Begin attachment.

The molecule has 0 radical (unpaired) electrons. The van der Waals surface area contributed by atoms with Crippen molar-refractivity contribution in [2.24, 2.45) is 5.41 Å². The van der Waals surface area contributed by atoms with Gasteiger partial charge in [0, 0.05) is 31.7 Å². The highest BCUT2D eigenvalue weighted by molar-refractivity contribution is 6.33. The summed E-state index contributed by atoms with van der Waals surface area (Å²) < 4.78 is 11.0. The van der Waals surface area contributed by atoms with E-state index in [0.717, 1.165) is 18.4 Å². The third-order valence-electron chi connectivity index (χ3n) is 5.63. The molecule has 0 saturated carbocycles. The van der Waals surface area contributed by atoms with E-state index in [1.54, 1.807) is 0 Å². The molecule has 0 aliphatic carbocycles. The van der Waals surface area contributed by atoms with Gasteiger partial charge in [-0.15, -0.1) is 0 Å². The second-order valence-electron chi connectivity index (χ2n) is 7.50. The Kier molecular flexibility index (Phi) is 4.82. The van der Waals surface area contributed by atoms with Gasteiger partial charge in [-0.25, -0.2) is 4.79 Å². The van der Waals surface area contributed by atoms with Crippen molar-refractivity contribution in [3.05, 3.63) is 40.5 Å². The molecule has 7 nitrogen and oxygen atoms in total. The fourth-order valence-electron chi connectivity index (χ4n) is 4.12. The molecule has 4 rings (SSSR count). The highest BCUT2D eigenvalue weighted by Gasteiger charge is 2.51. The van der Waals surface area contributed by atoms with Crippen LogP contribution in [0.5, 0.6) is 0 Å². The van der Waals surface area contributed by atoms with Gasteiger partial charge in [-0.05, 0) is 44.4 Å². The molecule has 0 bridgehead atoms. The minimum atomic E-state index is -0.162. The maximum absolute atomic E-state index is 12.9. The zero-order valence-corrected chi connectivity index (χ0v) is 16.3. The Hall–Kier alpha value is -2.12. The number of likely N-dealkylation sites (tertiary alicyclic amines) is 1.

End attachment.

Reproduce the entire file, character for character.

The molecule has 0 radical (unpaired) electrons. The van der Waals surface area contributed by atoms with Crippen molar-refractivity contribution in [2.24, 2.45) is 5.41 Å². The van der Waals surface area contributed by atoms with Gasteiger partial charge in [0, 0.05) is 31.7 Å². The highest BCUT2D eigenvalue weighted by molar-refractivity contribution is 6.33. The summed E-state index contributed by atoms with van der Waals surface area (Å²) < 4.78 is 11.0. The van der Waals surface area contributed by atoms with E-state index in [0.717, 1.165) is 18.4 Å². The third-order valence-electron chi connectivity index (χ3n) is 5.63. The molecule has 0 saturated carbocycles. The van der Waals surface area contributed by atoms with E-state index in [1.54, 1.807) is 0 Å². The molecule has 0 aliphatic carbocycles. The van der Waals surface area contributed by atoms with Gasteiger partial charge in [-0.15, -0.1) is 0 Å². The second-order valence-electron chi connectivity index (χ2n) is 7.50. The Kier molecular flexibility index (Phi) is 4.82. The van der Waals surface area contributed by atoms with Gasteiger partial charge in [-0.25, -0.2) is 4.79 Å². The van der Waals surface area contributed by atoms with Crippen molar-refractivity contribution in [3.05, 3.63) is 40.5 Å². The molecule has 7 nitrogen and oxygen atoms in total. The fourth-order valence-electron chi connectivity index (χ4n) is 4.12. The molecule has 4 rings (SSSR count). The highest BCUT2D eigenvalue weighted by Gasteiger charge is 2.51. The van der Waals surface area contributed by atoms with Crippen LogP contribution in [0.5, 0.6) is 0 Å². The van der Waals surface area contributed by atoms with Gasteiger partial charge in [-0.05, 0) is 44.4 Å². The molecule has 0 bridgehead atoms. The minimum atomic E-state index is -0.162. The maximum absolute atomic E-state index is 12.9. The zero-order valence-corrected chi connectivity index (χ0v) is 16.3. The Hall–Kier alpha value is -2.12. The number of likely N-dealkylation sites (tertiary alicyclic amines) is 1.